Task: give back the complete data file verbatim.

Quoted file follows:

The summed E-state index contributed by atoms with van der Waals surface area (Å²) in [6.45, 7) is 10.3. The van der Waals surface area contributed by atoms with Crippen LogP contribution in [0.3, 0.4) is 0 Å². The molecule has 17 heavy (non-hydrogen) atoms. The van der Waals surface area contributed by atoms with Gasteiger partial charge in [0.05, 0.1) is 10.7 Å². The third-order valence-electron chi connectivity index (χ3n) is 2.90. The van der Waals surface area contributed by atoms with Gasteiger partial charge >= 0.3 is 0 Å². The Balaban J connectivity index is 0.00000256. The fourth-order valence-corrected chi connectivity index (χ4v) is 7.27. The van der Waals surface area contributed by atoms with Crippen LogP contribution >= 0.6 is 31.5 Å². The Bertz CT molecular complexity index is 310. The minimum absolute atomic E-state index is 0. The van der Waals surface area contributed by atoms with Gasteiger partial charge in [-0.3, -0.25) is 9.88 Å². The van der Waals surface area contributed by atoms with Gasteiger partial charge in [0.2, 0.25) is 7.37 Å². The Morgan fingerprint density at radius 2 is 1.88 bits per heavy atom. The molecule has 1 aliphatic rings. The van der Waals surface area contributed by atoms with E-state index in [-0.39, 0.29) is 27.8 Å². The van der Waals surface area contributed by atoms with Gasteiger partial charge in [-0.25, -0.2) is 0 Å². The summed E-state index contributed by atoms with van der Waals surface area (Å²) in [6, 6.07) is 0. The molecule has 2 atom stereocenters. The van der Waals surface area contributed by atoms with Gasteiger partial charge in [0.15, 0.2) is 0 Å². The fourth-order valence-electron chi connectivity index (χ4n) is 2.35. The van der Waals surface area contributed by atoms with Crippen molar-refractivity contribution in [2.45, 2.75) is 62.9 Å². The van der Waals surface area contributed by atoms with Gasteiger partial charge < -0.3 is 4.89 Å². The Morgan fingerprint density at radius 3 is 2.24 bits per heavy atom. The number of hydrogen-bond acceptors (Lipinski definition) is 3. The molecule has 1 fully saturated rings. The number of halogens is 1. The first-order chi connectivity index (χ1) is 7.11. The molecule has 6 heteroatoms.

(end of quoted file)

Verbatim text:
The summed E-state index contributed by atoms with van der Waals surface area (Å²) in [6.45, 7) is 10.3. The van der Waals surface area contributed by atoms with Crippen LogP contribution in [0.3, 0.4) is 0 Å². The molecule has 17 heavy (non-hydrogen) atoms. The van der Waals surface area contributed by atoms with Gasteiger partial charge in [0.05, 0.1) is 10.7 Å². The third-order valence-electron chi connectivity index (χ3n) is 2.90. The van der Waals surface area contributed by atoms with Gasteiger partial charge >= 0.3 is 0 Å². The Balaban J connectivity index is 0.00000256. The fourth-order valence-corrected chi connectivity index (χ4v) is 7.27. The van der Waals surface area contributed by atoms with Crippen LogP contribution >= 0.6 is 31.5 Å². The Bertz CT molecular complexity index is 310. The minimum absolute atomic E-state index is 0. The van der Waals surface area contributed by atoms with Gasteiger partial charge in [-0.3, -0.25) is 9.88 Å². The van der Waals surface area contributed by atoms with Gasteiger partial charge in [0.2, 0.25) is 7.37 Å². The Morgan fingerprint density at radius 2 is 1.88 bits per heavy atom. The molecule has 1 aliphatic rings. The van der Waals surface area contributed by atoms with E-state index in [-0.39, 0.29) is 27.8 Å². The van der Waals surface area contributed by atoms with Gasteiger partial charge in [-0.25, -0.2) is 0 Å². The summed E-state index contributed by atoms with van der Waals surface area (Å²) in [6, 6.07) is 0. The molecule has 2 atom stereocenters. The van der Waals surface area contributed by atoms with Gasteiger partial charge in [0.15, 0.2) is 0 Å². The fourth-order valence-electron chi connectivity index (χ4n) is 2.35. The van der Waals surface area contributed by atoms with Crippen molar-refractivity contribution in [2.45, 2.75) is 62.9 Å². The van der Waals surface area contributed by atoms with Gasteiger partial charge < -0.3 is 4.89 Å². The Morgan fingerprint density at radius 3 is 2.24 bits per heavy atom. The number of hydrogen-bond acceptors (Lipinski definition) is 3. The molecule has 1 fully saturated rings. The number of halogens is 1. The first-order chi connectivity index (χ1) is 7.11. The molecule has 6 heteroatoms.